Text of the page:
German industrial production slumped in September, official data showed Thursday, dashing hopes of a quick rebound and adding to the gloom over Europe’s powerhouse economy.
Industrial output dropped by 0.6 percent month-on-month, federal statistics authority Destatis said, wiping out August’s gain of 0.4 percent.
Analysts surveyed by Factset had expected a smaller dip of 0.4 percent in September.
Manufacturing firms fared worst, seeing a drop of 1.3 percent, in the latest sign of weakness among Germany’s export-oriented companies.
The figures come a day after a surprise jump in German industrial orders offered a glimmer of hope in a country that is only narrowly expected to avoid tipping into recession this year.
“Today’s industrial production data shows that any optimism on the outlook for German industry is premature,” said ING Diba bank analyst Carsten Brzeski.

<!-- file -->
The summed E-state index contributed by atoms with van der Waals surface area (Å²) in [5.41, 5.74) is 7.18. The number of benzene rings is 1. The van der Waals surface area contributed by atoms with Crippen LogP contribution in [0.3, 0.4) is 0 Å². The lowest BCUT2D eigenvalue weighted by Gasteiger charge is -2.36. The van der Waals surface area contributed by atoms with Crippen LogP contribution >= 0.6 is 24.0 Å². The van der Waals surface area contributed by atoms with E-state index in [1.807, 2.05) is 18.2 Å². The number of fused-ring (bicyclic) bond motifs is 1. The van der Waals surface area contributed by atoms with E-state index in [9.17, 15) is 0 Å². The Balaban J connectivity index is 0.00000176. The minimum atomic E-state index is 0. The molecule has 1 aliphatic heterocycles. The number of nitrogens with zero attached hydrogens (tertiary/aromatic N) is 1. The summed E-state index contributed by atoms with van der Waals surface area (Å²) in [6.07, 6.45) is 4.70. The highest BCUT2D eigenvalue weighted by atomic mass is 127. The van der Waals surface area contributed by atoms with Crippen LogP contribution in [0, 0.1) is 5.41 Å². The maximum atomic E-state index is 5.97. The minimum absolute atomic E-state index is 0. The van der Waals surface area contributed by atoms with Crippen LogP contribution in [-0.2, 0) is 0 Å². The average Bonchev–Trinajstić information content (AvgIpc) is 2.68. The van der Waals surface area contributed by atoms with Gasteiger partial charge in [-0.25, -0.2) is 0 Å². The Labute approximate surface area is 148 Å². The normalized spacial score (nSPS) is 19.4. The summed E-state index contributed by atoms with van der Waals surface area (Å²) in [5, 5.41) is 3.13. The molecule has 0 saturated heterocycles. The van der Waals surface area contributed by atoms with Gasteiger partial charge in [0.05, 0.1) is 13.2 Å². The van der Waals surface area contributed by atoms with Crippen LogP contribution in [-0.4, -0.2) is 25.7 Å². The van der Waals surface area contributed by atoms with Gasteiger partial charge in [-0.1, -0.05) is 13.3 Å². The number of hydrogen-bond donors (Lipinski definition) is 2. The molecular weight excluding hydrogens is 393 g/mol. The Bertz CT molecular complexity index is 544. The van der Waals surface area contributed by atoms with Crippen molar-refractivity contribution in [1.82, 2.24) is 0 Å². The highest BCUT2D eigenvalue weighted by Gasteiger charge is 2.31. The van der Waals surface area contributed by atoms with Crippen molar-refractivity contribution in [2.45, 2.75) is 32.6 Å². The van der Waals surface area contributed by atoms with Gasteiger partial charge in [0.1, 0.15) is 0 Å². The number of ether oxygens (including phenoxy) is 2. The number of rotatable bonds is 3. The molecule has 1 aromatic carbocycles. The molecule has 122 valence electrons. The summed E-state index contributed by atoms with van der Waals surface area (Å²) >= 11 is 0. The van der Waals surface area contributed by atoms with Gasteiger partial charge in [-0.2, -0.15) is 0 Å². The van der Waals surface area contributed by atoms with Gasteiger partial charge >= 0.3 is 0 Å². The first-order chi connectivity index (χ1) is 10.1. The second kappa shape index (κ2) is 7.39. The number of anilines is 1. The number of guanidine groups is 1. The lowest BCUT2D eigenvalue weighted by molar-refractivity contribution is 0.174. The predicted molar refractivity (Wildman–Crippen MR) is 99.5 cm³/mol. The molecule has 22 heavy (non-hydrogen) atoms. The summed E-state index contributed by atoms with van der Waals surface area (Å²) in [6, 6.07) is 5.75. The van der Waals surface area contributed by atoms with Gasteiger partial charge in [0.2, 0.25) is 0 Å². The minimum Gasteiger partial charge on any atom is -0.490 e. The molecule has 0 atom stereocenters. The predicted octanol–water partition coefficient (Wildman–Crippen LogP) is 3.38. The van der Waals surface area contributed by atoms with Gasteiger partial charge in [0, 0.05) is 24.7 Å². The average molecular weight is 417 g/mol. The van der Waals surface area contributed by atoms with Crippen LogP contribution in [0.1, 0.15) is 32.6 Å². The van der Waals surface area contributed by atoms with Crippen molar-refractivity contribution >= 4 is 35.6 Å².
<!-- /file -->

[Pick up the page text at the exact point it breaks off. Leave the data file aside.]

“Even in case of some easing of the current trade conflicts and an end to the Brexit uncertainty, it will probably take until the first quarter of next year to see a significant rebound of German industry.” The only bright spot in the data came from a strong rebound in the construction sector where output was up 1.8 percent.
“So far, we only know that industry is in recession but not necessarily the entire economy,” Brzeski said.
“As so often, it will be the export sector, which decides on the fate of the German economy in the third quarter. Stay tuned.” Germany’s economy shrank by 0.1 percent in the second quarter, with third quarter figures due on November 14.
The government expects just 0.5 percent growth for 2019.